Dog fights: what to do to help your dog

Dog fights must be one of the most frightening things for any dog owner to encounter. Whether it occurs in a doggy park or at your own home, dog owners caught up in the anxiety of the moment seldom know the right course of action to take.

Dr Susan of Ebervet Pet Clinic says sometimes animals fight because of behavioural issues i.e. resource guarding and dominance as well as temperament. Unfortunately, fights and bite wounds are an undeniable fact of owning an animal and can lead to severe injuries and even death but there are things you can do to prevent this happening.

Dog fights: ways to prevent them

• The best way to prevent dogs from fighting is early puppy socialisation during which a dog is taught not to bite.

• The tug-of-war games you might play at home with a dog only encourages instinctive fighting behaviour so avoid them.

• Sterilising animals can also help to reduce hormonal influences which might lead to fighting. Uncastrated male dogs and cats will roam in search of females on heat and often get into territorial fights with other males. These can lead to nasty wound infections, and in some cases, horrific injuries caused by the other dog or cat owner trying to chase your pet away.

• Do not expose your dog to situations where fights are likely i.e. don’t feed a food-guarding dog with a puppy that is still going for any bowl containing food.

• Don’t walk a non-socialised dog off lead in a public area.

Dog fights: what to do when they happen

If you happen to see animals fight try to separate the fighters without getting bitten yourself (many pet owners trying to separate dogs fighting have been so badly bitten that they have needed emergency medical treatment themselves before the animals can be treated). Don’t try separating fighting animals by hitting or hurting them as that might lead them to the fight intensifying. Spraying the fighting animals with a hose pipe sometimes works. As soon as they are no longer fighting, assess the damage to both parties.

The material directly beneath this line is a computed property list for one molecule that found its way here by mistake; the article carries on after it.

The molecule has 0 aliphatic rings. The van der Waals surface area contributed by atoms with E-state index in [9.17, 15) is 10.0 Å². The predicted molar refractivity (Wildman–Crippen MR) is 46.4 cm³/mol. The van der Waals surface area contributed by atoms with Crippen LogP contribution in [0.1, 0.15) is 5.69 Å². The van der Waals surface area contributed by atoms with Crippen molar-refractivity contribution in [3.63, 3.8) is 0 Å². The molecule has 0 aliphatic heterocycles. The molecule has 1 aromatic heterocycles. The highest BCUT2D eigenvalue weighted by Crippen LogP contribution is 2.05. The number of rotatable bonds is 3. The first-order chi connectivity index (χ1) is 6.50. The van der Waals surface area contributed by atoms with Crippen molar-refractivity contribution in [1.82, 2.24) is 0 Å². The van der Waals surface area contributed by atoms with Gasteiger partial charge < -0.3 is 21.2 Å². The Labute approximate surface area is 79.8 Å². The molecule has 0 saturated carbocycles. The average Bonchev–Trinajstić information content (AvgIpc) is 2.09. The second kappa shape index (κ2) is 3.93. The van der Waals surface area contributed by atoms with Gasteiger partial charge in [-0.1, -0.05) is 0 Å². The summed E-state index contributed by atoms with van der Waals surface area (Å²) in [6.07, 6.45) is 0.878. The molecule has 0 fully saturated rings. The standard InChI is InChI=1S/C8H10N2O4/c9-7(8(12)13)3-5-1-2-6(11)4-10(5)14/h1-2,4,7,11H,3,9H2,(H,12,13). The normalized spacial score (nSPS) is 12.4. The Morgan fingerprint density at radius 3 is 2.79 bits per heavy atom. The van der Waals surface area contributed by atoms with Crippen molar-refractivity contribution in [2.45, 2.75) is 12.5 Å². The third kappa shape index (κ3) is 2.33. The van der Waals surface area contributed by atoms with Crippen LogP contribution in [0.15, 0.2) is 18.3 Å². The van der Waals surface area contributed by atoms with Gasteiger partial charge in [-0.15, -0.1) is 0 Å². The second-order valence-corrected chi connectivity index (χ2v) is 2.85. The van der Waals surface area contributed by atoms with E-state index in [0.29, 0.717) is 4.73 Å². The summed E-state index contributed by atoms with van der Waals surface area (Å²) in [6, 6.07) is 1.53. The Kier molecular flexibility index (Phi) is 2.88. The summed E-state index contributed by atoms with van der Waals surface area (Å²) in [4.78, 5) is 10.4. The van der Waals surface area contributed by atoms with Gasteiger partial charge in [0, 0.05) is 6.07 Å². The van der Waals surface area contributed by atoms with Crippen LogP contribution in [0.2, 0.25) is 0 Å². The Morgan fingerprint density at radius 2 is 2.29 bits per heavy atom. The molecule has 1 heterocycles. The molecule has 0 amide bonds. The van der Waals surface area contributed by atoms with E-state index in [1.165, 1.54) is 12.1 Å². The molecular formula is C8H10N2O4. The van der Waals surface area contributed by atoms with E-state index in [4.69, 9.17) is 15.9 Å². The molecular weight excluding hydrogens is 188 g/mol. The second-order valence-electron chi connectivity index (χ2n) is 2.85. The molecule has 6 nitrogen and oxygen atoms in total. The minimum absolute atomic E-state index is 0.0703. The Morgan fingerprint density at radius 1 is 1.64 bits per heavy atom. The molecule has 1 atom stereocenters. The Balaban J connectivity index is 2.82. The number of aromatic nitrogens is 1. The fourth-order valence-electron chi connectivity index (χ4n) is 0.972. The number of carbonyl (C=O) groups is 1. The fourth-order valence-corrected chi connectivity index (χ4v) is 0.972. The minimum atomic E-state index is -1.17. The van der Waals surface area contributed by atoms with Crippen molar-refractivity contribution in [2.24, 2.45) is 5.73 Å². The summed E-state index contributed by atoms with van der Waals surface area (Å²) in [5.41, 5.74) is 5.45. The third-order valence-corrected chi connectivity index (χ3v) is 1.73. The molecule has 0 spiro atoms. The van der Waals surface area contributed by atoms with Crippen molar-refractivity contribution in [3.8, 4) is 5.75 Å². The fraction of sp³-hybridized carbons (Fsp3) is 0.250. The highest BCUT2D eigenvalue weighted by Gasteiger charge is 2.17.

“Remember visible bites, especially punctures, are just the tip of the iceberg and even small breed dogs like Chihuahuas have a bite force of over 100 PSI (larger dogs can have a bite force up to 600 PSI – close to that of a lion) and thus will leave bruises and damage deeper than the obvious punctures and damage.”

Treating a bite wound

If wounds are bleeding excessively place pressure on them and get the animals to a vet immediately while phoning ahead so that the vet can prepare for your arrival. If wounds are very extensive i.e large tears or multiple wounds it is also advised that you seek veterinary help as soon as possible . For less obvious bites and punctures, clip the hair around the wounds and clean with saline (1 tsp of salt in 1 cup of water). If wounds are over the chest, on the abdomen or visibly deep rather take your animal to the vet as flushing wounds might worsen the situation by flushing debris into wounds.

For small punctures with little contamination , clipping the hair and cleaning at home with saline might be sufficient but, again there might be severe damage to underlying tissues and the bacteria in most mouths can cause abscesses if not cleaned sufficiently. The dog or cat might also need pain relief so a visit to your vet is recommended.

What not to do

• Do not apply antiseptic ointments on wounds that are not cleaned properly

• Some disinfectants can cause more damage or are toxic to pets i.e. peroxide, or using iodine containing disinfectants /ointments in cats.

 

Department of Health COVID-19 updates available at www.sacoronavirus.co.za

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